Published April 2011 by Europa Editions
Source: the publisher
When 17-year-old Sulfia Kalganowa tells her mother that she's pregnant and doesn't know who the father is, her mother, Rosa, doesn't jump to the usual conclusion that her daughter has been sleeping around. Instead, Rosa believes that Sulfia must have gotten pregnant by looking at a man. Is Rosa stupid? Not at all, Rosa just has such a low opinion of her daughter that doesn't think any man would have her. Even if her daughter happens to be a medical miracle, Rosa isn't going to allow her daughter to have this baby and bring shame to her own good name. Despite her best efforts, however, some months later, Aminat is born and Rosa is smitten, despite the child's tendency to cry all of the time. The little girl looks just like Rosa, after all, and isn't that a fortunate thing?
Beginning in 1978 Russia and for the next thirty years, Rosa will spend all of her time and energy "helping" Sulfia find a suitable husband, raising Aminat in the right way (something Sulfia clearly isn't capable of doing), and making sure she gets everything she deserves out of her own life.
Those of you who have read "Olive Kitteridge" will cringe when I tell you that Rosa Achemetowna makes Olive look like the mother of the year. She is, perhaps the most egotistical character ever brought to life on the page and one of the most conniving.
"I think it pleased Sergej to have such a graceful swan like me as his mother-in-law, especially given that he had married such an ugly duckling."Far from finding Rosa so disagreeable that I didn't want to read another word about her, Bronsky pulled me into Rosa's world. Even after Rosa essentially sells her daughter to a pedophile, I still could not bring myself to hate her. In fact, by the end of the book, I even began to feel sorry for this woman who was so wrapped up in her own view of the world, that she couldn't see what was really happening around her, couldn't really see the people around her for who they were.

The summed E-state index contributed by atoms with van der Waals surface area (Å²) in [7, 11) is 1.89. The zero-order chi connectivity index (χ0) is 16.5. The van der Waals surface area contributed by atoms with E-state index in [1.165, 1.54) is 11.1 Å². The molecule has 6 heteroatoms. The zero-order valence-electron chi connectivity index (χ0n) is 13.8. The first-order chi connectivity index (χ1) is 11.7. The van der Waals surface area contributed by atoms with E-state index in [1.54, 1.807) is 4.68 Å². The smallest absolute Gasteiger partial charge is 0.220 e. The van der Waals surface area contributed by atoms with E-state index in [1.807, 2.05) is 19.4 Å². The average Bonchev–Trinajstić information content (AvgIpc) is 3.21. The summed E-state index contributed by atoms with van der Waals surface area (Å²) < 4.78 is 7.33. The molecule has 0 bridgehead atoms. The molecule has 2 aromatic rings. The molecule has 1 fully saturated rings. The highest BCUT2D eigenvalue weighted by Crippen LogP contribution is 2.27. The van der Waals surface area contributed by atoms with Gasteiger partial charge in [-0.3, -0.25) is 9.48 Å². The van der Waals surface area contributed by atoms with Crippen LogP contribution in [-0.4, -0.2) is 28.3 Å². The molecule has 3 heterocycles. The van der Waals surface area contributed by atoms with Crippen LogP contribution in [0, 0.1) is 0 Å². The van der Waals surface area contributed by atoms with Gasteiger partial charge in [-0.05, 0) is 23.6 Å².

Bronsky's writing is crisp, yet detailed and she writes with a wit that makes a character like Rosa someone the reader will care about. I accepted this book as part of my continuing effort to widen my view of the world and I was not disappointed. Bronsky shows the reader what life was like in Russia in the 1980's and 90's for the average citizen and what it felt like for those who finally decided they needed to find another life for themselves in another country. Although the title of this book may give the impression that the book is a light read, Bronsky pulls together a number of serious themes, making it an excellent choice for book clubs.